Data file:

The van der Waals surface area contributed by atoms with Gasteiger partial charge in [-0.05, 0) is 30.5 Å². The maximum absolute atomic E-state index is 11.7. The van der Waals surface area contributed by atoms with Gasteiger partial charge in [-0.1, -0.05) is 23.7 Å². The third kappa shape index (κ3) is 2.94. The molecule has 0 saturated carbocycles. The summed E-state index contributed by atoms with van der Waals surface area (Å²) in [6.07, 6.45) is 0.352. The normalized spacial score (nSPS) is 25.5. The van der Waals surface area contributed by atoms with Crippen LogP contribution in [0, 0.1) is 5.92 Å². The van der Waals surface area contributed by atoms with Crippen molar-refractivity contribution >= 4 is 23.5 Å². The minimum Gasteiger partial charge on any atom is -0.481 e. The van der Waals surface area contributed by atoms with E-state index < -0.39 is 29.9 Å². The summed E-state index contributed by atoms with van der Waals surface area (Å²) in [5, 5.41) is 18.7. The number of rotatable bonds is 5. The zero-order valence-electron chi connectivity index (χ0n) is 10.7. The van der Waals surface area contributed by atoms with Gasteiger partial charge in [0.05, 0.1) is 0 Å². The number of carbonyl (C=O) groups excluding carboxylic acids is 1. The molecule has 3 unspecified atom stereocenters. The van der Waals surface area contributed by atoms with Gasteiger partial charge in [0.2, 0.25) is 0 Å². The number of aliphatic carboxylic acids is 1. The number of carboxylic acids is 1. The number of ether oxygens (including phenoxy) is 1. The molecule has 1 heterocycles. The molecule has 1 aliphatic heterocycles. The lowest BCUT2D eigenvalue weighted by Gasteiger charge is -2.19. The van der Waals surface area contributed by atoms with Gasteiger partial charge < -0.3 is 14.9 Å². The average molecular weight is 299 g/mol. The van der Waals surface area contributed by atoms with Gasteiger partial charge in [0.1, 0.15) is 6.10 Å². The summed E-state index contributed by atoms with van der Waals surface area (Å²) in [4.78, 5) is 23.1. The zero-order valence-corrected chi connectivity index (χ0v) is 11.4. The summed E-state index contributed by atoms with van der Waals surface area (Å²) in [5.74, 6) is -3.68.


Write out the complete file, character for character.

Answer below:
The van der Waals surface area contributed by atoms with Gasteiger partial charge in [-0.05, 0) is 30.5 Å². The maximum absolute atomic E-state index is 11.7. The van der Waals surface area contributed by atoms with Gasteiger partial charge in [-0.1, -0.05) is 23.7 Å². The third kappa shape index (κ3) is 2.94. The molecule has 0 saturated carbocycles. The summed E-state index contributed by atoms with van der Waals surface area (Å²) in [6.07, 6.45) is 0.352. The normalized spacial score (nSPS) is 25.5. The van der Waals surface area contributed by atoms with Crippen LogP contribution in [0, 0.1) is 5.92 Å². The van der Waals surface area contributed by atoms with Crippen molar-refractivity contribution >= 4 is 23.5 Å². The minimum Gasteiger partial charge on any atom is -0.481 e. The van der Waals surface area contributed by atoms with E-state index < -0.39 is 29.9 Å². The summed E-state index contributed by atoms with van der Waals surface area (Å²) in [5, 5.41) is 18.7. The number of rotatable bonds is 5. The zero-order valence-electron chi connectivity index (χ0n) is 10.7. The van der Waals surface area contributed by atoms with Gasteiger partial charge in [0.05, 0.1) is 0 Å². The number of carbonyl (C=O) groups excluding carboxylic acids is 1. The molecule has 3 unspecified atom stereocenters. The van der Waals surface area contributed by atoms with Gasteiger partial charge in [0.2, 0.25) is 0 Å². The number of aliphatic carboxylic acids is 1. The number of carboxylic acids is 1. The number of ether oxygens (including phenoxy) is 1. The molecule has 1 heterocycles. The molecule has 1 aliphatic heterocycles. The lowest BCUT2D eigenvalue weighted by Gasteiger charge is -2.19. The van der Waals surface area contributed by atoms with Gasteiger partial charge < -0.3 is 14.9 Å². The average molecular weight is 299 g/mol. The van der Waals surface area contributed by atoms with Gasteiger partial charge in [0.1, 0.15) is 6.10 Å². The summed E-state index contributed by atoms with van der Waals surface area (Å²) in [4.78, 5) is 23.1. The zero-order valence-corrected chi connectivity index (χ0v) is 11.4. The summed E-state index contributed by atoms with van der Waals surface area (Å²) in [5.74, 6) is -3.68.